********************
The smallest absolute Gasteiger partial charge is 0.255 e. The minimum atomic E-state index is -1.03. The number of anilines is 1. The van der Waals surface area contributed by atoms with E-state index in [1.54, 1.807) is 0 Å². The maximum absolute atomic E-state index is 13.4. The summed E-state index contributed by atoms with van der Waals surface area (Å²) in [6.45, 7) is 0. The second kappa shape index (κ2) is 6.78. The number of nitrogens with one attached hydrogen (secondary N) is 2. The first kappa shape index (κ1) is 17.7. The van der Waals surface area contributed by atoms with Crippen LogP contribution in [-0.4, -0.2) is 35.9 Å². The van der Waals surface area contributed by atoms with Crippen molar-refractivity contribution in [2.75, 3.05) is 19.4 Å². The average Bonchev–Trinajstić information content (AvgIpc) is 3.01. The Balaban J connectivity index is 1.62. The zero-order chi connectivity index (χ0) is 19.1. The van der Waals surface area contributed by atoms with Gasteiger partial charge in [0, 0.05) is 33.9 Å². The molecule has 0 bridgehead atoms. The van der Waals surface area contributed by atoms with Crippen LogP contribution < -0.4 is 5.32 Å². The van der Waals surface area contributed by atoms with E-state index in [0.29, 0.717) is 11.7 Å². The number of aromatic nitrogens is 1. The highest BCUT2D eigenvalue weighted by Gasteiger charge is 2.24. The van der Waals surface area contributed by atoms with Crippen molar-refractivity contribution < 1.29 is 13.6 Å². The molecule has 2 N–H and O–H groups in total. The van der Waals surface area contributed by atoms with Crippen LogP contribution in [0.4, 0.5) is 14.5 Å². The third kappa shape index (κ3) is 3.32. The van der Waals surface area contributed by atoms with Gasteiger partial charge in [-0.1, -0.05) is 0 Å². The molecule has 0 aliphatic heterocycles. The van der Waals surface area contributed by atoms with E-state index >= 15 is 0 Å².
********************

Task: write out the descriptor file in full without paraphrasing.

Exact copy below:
The smallest absolute Gasteiger partial charge is 0.255 e. The minimum atomic E-state index is -1.03. The number of anilines is 1. The van der Waals surface area contributed by atoms with E-state index in [1.54, 1.807) is 0 Å². The maximum absolute atomic E-state index is 13.4. The summed E-state index contributed by atoms with van der Waals surface area (Å²) in [6.45, 7) is 0. The second kappa shape index (κ2) is 6.78. The number of nitrogens with one attached hydrogen (secondary N) is 2. The first kappa shape index (κ1) is 17.7. The van der Waals surface area contributed by atoms with Crippen LogP contribution in [-0.4, -0.2) is 35.9 Å². The van der Waals surface area contributed by atoms with Crippen molar-refractivity contribution in [2.75, 3.05) is 19.4 Å². The average Bonchev–Trinajstić information content (AvgIpc) is 3.01. The Balaban J connectivity index is 1.62. The zero-order chi connectivity index (χ0) is 19.1. The van der Waals surface area contributed by atoms with Gasteiger partial charge in [0, 0.05) is 33.9 Å². The molecule has 0 bridgehead atoms. The van der Waals surface area contributed by atoms with Crippen LogP contribution < -0.4 is 5.32 Å². The van der Waals surface area contributed by atoms with E-state index in [0.29, 0.717) is 11.7 Å². The number of aromatic nitrogens is 1. The highest BCUT2D eigenvalue weighted by Gasteiger charge is 2.24. The van der Waals surface area contributed by atoms with Crippen molar-refractivity contribution < 1.29 is 13.6 Å². The molecule has 2 N–H and O–H groups in total. The van der Waals surface area contributed by atoms with Crippen LogP contribution in [0.4, 0.5) is 14.5 Å². The third kappa shape index (κ3) is 3.32. The van der Waals surface area contributed by atoms with Gasteiger partial charge in [-0.1, -0.05) is 0 Å². The molecule has 0 aliphatic heterocycles. The van der Waals surface area contributed by atoms with E-state index >= 15 is 0 Å².